Britain launches study into greenhouse gas storage
LONDON - Britain said it was studying new technology for pumping carbon dioxide from coal-fired power plants into depleted oil wells to combat a jump in greenhouse gas emissions as generators burn more fossil fuel.
The technique, if successful, could cut emissions from coal-fired power stations by 80-90 percent, the Department of Trade and Industry said.
So-called carbon dioxide capture and storage would also aid oil companies by boosting the amount of crude they can extract from older wells as the gas is injected into the wells, it said.
A recent report said Britain will struggle to meet its ambitious emission-cutting target because generators will burn more coal to make up for the planned closure of nuclear power plants over the next two decades.
Britain is one of several developed countries that have ratified the Kyoto protocol, aimed at reducing emissions of gases like carbon dioxide and methane that many scientists believe are contributing to global warming.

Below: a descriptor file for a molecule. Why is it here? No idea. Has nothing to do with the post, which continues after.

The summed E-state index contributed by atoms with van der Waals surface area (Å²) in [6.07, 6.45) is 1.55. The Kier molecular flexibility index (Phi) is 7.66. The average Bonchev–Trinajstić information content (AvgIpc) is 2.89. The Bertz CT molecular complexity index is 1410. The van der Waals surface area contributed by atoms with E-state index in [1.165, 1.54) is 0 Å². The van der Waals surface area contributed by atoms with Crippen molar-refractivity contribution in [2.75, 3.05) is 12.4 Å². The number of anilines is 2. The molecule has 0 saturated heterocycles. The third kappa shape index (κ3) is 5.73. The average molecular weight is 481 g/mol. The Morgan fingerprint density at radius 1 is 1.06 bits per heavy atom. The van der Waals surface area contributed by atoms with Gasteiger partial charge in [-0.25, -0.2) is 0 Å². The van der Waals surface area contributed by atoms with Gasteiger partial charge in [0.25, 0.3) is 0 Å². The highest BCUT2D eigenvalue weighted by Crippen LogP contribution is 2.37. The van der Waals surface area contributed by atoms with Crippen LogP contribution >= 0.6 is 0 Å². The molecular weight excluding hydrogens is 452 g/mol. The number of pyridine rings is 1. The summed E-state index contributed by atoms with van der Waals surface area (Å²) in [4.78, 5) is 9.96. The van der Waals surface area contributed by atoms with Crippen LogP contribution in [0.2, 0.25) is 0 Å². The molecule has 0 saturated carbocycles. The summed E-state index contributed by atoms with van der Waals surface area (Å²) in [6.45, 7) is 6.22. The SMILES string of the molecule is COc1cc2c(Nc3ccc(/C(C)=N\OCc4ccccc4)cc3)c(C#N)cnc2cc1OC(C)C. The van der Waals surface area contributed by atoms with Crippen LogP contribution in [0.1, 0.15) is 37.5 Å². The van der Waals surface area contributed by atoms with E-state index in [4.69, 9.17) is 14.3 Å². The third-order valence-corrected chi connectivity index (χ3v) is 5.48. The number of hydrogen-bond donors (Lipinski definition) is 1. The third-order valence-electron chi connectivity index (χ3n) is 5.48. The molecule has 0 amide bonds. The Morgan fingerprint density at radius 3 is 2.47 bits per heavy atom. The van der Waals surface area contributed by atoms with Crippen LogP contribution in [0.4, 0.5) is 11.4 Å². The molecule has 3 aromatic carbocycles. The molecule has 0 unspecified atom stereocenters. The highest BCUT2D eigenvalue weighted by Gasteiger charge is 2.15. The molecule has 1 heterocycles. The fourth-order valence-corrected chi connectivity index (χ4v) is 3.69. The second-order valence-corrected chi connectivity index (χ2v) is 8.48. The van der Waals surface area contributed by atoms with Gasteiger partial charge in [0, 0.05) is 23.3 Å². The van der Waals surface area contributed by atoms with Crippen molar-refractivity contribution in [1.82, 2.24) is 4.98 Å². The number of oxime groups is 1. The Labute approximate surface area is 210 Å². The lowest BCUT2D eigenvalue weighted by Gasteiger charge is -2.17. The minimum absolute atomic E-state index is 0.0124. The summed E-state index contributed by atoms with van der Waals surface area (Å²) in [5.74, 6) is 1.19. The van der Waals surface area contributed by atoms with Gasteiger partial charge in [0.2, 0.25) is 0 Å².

Energy Minister Brian Wilson said the study will examine the environmental impact of storing carbon dioxide underground and the risks of it leaking into the atmosphere, as well as the potential for the gas to be used for enhanced oil recovery.
In addition, it will look at opportunities for collaborating with other countries, such as Norway and Denmark, which are interested in the technology, he said.
A Cambridge Econometrics report in July predicted a rise in carbon dioxide emissions from 2005 because of higher energy demand and the impending shutdown of ageing nuclear plants. All but one of the plants are scheduled to shut down by 2025.
Meanwhile, high natural gas prices have prompted many generators over the past two years to switch back to coal.
The government aims to cut carbon dioxide emissions by 20 percent by 2010. That represents a deeper reduction than its Kyoto commitment of a 12.5 percent cut from 1990 levels by 2008-2012.
The results of the carbon dioxide capture and storage study are slated to be published next spring.
REUTERS NEWS SERVICE
Komentáře k článku. Co si myslí ostatní?